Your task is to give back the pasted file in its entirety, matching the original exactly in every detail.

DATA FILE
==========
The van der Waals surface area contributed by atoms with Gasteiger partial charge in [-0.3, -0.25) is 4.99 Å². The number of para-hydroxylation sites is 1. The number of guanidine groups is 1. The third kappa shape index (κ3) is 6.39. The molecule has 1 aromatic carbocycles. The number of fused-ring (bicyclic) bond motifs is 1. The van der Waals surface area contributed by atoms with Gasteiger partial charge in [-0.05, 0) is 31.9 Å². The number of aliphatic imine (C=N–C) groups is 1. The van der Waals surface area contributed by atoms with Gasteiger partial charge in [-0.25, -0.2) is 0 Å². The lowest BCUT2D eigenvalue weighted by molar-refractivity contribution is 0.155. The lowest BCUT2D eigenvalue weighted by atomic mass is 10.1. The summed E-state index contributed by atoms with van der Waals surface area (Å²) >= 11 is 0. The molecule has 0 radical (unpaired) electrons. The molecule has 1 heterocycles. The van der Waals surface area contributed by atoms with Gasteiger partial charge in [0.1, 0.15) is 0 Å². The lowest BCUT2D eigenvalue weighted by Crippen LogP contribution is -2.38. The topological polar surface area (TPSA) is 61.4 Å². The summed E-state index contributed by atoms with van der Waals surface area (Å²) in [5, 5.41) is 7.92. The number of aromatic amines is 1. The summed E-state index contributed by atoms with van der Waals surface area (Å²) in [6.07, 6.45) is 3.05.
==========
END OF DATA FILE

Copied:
The van der Waals surface area contributed by atoms with Gasteiger partial charge in [-0.3, -0.25) is 4.99 Å². The number of para-hydroxylation sites is 1. The number of guanidine groups is 1. The third kappa shape index (κ3) is 6.39. The molecule has 1 aromatic carbocycles. The number of fused-ring (bicyclic) bond motifs is 1. The van der Waals surface area contributed by atoms with Gasteiger partial charge in [-0.05, 0) is 31.9 Å². The number of aliphatic imine (C=N–C) groups is 1. The van der Waals surface area contributed by atoms with Gasteiger partial charge in [-0.25, -0.2) is 0 Å². The lowest BCUT2D eigenvalue weighted by molar-refractivity contribution is 0.155. The lowest BCUT2D eigenvalue weighted by atomic mass is 10.1. The summed E-state index contributed by atoms with van der Waals surface area (Å²) >= 11 is 0. The molecule has 0 radical (unpaired) electrons. The molecule has 1 heterocycles. The van der Waals surface area contributed by atoms with Gasteiger partial charge in [0.1, 0.15) is 0 Å². The lowest BCUT2D eigenvalue weighted by Crippen LogP contribution is -2.38. The topological polar surface area (TPSA) is 61.4 Å². The summed E-state index contributed by atoms with van der Waals surface area (Å²) in [5, 5.41) is 7.92. The number of aromatic amines is 1. The summed E-state index contributed by atoms with van der Waals surface area (Å²) in [6.07, 6.45) is 3.05.